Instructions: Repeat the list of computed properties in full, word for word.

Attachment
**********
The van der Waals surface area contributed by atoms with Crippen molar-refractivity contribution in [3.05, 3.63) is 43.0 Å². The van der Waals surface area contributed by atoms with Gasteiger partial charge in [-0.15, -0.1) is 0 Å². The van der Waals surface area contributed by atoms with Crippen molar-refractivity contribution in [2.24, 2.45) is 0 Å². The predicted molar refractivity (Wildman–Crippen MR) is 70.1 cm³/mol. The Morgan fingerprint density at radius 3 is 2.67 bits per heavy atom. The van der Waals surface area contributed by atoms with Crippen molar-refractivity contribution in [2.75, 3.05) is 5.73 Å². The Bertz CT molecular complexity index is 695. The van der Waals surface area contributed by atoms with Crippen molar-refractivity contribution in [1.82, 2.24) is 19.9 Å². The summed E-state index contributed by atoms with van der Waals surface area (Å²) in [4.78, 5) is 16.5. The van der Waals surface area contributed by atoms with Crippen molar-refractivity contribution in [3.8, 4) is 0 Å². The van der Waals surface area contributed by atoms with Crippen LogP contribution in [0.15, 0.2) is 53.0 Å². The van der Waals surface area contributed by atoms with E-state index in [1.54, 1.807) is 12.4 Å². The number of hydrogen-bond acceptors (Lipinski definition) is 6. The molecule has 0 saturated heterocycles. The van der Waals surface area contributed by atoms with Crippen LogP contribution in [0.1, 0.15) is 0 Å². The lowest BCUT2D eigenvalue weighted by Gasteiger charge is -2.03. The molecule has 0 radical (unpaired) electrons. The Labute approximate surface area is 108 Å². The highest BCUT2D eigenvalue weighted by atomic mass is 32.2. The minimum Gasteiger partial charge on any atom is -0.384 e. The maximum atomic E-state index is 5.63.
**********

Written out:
The van der Waals surface area contributed by atoms with Crippen molar-refractivity contribution in [3.05, 3.63) is 43.0 Å². The van der Waals surface area contributed by atoms with Gasteiger partial charge in [-0.15, -0.1) is 0 Å². The van der Waals surface area contributed by atoms with Crippen molar-refractivity contribution in [2.24, 2.45) is 0 Å². The predicted molar refractivity (Wildman–Crippen MR) is 70.1 cm³/mol. The Morgan fingerprint density at radius 3 is 2.67 bits per heavy atom. The van der Waals surface area contributed by atoms with Crippen molar-refractivity contribution in [2.75, 3.05) is 5.73 Å². The Bertz CT molecular complexity index is 695. The van der Waals surface area contributed by atoms with Crippen molar-refractivity contribution in [1.82, 2.24) is 19.9 Å². The summed E-state index contributed by atoms with van der Waals surface area (Å²) in [4.78, 5) is 16.5. The van der Waals surface area contributed by atoms with Crippen molar-refractivity contribution in [3.8, 4) is 0 Å². The van der Waals surface area contributed by atoms with Crippen LogP contribution in [0.15, 0.2) is 53.0 Å². The van der Waals surface area contributed by atoms with E-state index in [1.54, 1.807) is 12.4 Å². The number of hydrogen-bond acceptors (Lipinski definition) is 6. The molecule has 0 saturated heterocycles. The van der Waals surface area contributed by atoms with Crippen LogP contribution in [0.1, 0.15) is 0 Å². The lowest BCUT2D eigenvalue weighted by Gasteiger charge is -2.03. The molecule has 0 radical (unpaired) electrons. The Labute approximate surface area is 108 Å². The highest BCUT2D eigenvalue weighted by atomic mass is 32.2. The minimum Gasteiger partial charge on any atom is -0.384 e. The maximum atomic E-state index is 5.63.